Some day I'll collate my feelings on all the stones I do have, more than likely on video. I can accept that what I like doesn't always match what others feel, and how I sharpen stuff is different to what most do.

One thing I am sure about is that Glass Stones are not my favourite and will not be my favourite stones, ever. Too much money, not enough substance and definitely not enough performance to even the score. Perhaps the only Glass Stone of the 6 I have I do like is the 1K, perhaps the #320 too until about a month ago. But the #320 wasn't alone in being cast into the 'meh' basket.

I can agree with the Sigma 2K though. It's not great, but I can fix that at least...

Thanks for the extra info. I know it can take some work to get a handle on some stones, but to be honest, I prefer to not have to baby the dang things when all I want is sharp and NOW!

(Perhaps it's the fact that the 8K and 16K GS are two stones that actually scare me. Whatever is on them is already sharp, and their occasional loss of manners means you end up with something that's very sharp, but no longer under full control. Excuse my language but "screw that!")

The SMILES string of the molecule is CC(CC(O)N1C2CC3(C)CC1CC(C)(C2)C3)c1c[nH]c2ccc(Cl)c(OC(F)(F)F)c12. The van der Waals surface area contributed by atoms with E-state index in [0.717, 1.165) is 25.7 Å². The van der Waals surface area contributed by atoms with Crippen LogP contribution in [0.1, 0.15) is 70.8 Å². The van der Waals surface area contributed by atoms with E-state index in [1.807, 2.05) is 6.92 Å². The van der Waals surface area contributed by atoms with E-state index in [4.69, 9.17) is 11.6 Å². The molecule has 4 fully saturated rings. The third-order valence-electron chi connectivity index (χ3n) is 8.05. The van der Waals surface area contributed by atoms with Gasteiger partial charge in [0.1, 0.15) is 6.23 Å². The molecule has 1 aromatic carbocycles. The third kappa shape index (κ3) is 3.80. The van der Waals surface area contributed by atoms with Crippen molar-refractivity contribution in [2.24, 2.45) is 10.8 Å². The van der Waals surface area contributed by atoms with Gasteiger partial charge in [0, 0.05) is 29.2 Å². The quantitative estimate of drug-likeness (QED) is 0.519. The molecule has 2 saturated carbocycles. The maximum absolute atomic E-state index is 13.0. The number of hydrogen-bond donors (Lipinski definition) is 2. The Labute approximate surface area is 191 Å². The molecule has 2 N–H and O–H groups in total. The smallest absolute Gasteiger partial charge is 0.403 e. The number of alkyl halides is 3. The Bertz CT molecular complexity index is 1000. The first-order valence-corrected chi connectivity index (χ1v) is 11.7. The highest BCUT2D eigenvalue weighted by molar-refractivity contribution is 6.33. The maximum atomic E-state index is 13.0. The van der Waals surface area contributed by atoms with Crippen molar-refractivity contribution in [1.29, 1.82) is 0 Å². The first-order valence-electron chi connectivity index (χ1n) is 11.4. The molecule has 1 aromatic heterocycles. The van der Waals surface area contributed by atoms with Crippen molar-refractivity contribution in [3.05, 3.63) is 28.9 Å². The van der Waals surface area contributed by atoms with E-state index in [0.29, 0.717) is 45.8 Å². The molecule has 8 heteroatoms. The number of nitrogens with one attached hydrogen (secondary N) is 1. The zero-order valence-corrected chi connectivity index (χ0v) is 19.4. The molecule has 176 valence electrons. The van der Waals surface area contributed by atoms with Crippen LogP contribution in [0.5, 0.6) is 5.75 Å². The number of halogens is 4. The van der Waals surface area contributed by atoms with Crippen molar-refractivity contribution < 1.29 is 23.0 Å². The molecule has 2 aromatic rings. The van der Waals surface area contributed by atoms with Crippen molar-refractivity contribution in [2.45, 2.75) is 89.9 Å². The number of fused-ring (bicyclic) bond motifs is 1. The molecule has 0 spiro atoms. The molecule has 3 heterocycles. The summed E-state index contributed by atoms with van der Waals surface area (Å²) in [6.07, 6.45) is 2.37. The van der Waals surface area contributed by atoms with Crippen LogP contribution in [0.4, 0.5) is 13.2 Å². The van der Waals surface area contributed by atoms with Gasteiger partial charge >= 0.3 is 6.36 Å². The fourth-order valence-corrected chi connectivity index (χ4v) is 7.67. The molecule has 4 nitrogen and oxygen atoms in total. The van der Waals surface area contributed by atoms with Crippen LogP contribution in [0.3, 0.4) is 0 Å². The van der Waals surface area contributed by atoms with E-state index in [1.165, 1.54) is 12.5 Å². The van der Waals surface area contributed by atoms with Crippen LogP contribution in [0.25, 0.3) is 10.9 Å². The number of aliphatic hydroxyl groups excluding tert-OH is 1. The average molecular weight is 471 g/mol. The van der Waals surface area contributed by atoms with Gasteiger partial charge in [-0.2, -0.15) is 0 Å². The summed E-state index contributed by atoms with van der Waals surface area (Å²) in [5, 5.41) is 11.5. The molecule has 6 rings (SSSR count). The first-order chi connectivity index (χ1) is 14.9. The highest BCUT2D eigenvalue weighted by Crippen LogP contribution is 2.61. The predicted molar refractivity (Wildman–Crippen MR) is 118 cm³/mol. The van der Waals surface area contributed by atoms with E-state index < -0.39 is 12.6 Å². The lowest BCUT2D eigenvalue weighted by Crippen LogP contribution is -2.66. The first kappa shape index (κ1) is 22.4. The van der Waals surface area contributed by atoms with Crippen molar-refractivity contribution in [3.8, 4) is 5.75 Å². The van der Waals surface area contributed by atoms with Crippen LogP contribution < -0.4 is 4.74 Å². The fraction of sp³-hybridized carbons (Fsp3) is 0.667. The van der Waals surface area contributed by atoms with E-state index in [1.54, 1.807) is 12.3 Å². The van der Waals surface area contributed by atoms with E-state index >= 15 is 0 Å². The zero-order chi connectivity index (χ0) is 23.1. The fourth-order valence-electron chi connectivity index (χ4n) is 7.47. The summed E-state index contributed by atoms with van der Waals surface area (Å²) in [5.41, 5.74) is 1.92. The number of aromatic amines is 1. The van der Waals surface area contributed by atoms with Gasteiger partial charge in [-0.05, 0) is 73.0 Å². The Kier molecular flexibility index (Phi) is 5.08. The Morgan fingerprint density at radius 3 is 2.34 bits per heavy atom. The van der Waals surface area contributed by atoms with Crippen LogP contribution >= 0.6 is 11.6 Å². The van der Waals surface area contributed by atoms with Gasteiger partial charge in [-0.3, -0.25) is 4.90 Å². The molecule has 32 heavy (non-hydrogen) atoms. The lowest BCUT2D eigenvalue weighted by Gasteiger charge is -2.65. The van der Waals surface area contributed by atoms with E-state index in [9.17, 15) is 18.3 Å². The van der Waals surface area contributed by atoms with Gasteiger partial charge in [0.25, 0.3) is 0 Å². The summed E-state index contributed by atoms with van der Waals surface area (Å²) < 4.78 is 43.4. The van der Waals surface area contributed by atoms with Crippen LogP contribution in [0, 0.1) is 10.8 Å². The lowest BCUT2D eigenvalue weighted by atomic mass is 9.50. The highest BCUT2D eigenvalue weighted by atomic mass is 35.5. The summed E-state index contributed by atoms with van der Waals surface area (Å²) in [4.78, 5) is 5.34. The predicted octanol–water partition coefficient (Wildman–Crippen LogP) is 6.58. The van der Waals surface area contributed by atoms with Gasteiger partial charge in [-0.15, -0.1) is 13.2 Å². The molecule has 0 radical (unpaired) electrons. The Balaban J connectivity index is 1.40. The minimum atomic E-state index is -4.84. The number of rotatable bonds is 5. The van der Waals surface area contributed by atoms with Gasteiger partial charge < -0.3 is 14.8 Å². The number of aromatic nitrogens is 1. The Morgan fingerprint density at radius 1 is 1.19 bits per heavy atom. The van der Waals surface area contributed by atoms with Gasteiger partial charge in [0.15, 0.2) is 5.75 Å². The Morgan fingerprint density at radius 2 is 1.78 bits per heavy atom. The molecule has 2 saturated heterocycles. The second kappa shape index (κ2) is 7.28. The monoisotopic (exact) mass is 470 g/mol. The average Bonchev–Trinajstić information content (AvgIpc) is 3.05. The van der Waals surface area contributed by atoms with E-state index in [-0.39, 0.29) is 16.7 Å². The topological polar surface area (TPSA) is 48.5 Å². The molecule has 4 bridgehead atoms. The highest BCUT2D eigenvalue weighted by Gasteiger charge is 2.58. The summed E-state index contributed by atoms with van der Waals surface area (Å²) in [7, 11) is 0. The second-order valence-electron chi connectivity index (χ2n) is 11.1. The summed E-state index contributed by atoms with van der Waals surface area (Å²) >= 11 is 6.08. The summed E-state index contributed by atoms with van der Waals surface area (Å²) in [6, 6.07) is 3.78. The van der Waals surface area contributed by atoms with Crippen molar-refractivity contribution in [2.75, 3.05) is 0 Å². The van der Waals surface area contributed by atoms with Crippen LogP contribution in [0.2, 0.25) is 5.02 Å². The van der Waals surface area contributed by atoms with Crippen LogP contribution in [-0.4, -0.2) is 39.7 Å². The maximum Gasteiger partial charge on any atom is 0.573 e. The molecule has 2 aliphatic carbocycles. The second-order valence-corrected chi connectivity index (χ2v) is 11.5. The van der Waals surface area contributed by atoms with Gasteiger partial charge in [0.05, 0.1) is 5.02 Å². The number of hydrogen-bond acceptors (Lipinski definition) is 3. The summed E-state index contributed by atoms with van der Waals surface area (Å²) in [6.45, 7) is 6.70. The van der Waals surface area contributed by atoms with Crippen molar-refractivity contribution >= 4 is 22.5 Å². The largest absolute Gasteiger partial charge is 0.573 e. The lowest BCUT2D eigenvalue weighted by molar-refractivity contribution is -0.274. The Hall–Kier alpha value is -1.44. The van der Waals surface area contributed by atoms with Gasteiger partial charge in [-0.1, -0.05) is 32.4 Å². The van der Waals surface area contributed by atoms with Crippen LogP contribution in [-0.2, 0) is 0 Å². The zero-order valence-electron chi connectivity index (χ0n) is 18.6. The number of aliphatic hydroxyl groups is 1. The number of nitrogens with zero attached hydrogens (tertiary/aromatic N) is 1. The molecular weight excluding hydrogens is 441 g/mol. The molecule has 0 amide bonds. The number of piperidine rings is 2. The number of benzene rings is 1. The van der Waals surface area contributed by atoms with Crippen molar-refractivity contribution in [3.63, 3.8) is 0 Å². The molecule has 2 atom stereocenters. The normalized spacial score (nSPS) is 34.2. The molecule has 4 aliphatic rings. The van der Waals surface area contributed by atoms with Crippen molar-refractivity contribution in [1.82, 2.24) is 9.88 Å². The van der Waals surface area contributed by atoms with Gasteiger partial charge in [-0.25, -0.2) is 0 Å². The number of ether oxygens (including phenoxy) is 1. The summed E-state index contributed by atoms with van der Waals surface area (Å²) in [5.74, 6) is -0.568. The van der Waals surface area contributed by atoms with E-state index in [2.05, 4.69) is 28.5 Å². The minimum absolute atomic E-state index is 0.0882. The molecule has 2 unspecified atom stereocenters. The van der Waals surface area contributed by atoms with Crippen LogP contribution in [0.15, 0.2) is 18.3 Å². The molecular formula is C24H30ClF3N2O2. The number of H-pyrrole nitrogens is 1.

Stu.
 

Eamon Burke

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I started sharpening on shapton pros, and the glass stone still feels strange. Learning to master it feels like being a chef and trying to grow an appreciation for campbell's soup.
 

tk59

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...I prefer to not have to baby the dang things when all I want is sharp and NOW!

(Perhaps it's the fact that the 8K and 16K GS are two stones that actually scare me. Whatever is on them is already sharp, and their occasional loss of manners means you end up with something that's very sharp, but no longer under full control. Excuse my language but "screw that!")

Stu.
What are you talking about?
 

NO ChoP!

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I too have been looking for a "one hit wonder" type stone, also thinking between 1k and 4 or 5k.... anyone have experience with the Bester 2000? (Not sure if I want to experiment with the GS, as people seem to love or hate them in the lower grits)
 

Dave Martell